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Green Kitchens

Holly Emrick
Mountain House and Home

If the kitchen is the “heart” of your home, then what better place to start growing a green practice? Good habits such as recycling, using environmentally safe cleaning products, composting whenever possible and buying organic are a good start. But what about the actual structure of a kitchen ” how do we green it?

Doing all you can to maintain current products like cabinets and countertops would naturally be the best thing for the environment. But things do get outdated and worn.

Sometimes the need to remodel a kitchen comes from the need for more usable storage space or simply a better layout. Whenever possible, start with re-facing or painting cabinets (with a low VOC product) to freshen the look. When the cabinets are truly no longer sound, it’s time to look into replacing them. Always donate the used cabinetry to someone who can use them, perhaps in a garage or shop. If they are in great shape but just not in style, Habitat for Humanity or an organization like Eagle County’s RECON may be able to use them.

Then it’s time to shop.

Greener choices in cabinetry are becoming available but aren’t likely to be found at the home improvement centers. You can count on spending about 10-20 percent more on an eco-friendly product. What makes a cabinet green? Primarily what it is made of (including finishes), but also how the shop handles its emissions and how far it must be shipped to get to you. The closer the better.

Cabinets come in two styles: framed or frameless. The materials used to form the box itself are generally panel goods made of plywood, MDF (medium-density fiberboard) or particleboard. Traditionally all of these contain chemicals (mostly formaldehyde) which may give off gas for many months, leading to poor air quality and contributing to allergic reactions in sensitive individuals. Thankfully, there are other options such as wheatboard and sunflower hull board which contain fewer irritants. Currently available are particleboard (made from varying percentages of recycled content), plywood and MDF with no added formaldehyde (meaning the only formaldehyde is naturally occurring). These are good choices for creating a healthier environment.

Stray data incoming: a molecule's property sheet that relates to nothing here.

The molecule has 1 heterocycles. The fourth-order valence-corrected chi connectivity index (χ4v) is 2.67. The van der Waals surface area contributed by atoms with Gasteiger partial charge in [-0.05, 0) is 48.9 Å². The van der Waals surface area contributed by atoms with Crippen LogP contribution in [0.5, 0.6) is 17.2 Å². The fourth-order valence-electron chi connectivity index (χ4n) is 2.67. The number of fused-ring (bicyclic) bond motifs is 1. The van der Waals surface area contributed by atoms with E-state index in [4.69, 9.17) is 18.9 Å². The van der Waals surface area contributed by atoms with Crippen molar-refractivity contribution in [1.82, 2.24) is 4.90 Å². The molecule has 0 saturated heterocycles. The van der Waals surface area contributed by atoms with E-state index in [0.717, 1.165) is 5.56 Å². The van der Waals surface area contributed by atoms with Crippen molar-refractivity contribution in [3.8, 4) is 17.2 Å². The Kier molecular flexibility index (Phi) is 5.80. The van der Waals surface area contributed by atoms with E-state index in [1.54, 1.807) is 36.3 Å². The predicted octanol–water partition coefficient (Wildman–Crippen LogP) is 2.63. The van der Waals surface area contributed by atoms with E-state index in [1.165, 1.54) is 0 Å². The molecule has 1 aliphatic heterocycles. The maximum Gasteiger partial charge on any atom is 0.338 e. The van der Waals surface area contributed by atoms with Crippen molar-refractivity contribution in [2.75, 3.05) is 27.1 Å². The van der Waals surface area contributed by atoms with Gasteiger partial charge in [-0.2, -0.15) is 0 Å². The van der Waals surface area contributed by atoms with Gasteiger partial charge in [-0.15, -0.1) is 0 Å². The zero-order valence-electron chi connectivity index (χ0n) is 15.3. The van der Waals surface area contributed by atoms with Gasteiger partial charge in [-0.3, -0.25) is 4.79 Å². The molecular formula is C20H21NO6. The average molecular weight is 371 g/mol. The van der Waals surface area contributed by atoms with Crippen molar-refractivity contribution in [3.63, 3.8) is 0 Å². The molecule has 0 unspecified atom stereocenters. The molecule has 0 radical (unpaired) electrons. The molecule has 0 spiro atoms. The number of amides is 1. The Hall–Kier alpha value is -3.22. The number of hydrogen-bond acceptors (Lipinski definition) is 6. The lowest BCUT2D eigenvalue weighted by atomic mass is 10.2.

Next are the doors. Choose species and woods that are certified sustainable, or opt for those made from reclaimed wood when possible.

As for countertops, there are an abundance of choices. New “green” products come on line every day. Again, look at content as well as embodied energy (how far was it shipped?). If you can’t shake the thought of stone, be comforted in the thought that it’s natural and will last a very long time.

Flooring choices are innumerable. Try to avoid products made of vinyl whenever possible, and stick with the natural stuff. Cork, bamboo, stone, tile or reclaimed woods are far better.

Lighting is very important. Natural daylight is best and may be a consideration in the site plan and location if doing new construction. If not, look into replacing bulbs with the new array of compact fluorescents. Always use dimmers if you have the option to install them.

Lastly, but perhaps most importantly, choose appliances that are Energy Star rated.

Appliances are one of the greatest energy guzzlers in a home. Get good ones.

Choose reasonably sized models and really think about the needs of your household rather than opting for the “bigger is better” mentality. And remember to have your non-functioning appliances recycled. They really do not belong in Dumpsters!

With a little patience and thought, everyone can build a greener kitchen. Think of it as a journey, and feel good about the choices you have made to create a wholesome and healthy heart for your home.

” Holly Emrick is the owner of Apropos Design and Roots Cabinetry in Summit County , CO. Her company is dedicated to finding environmentally sound and creative design solutions for residential and commercial applications. She can be reached at 970.513.7025 or Holly@rootscabinetry.com


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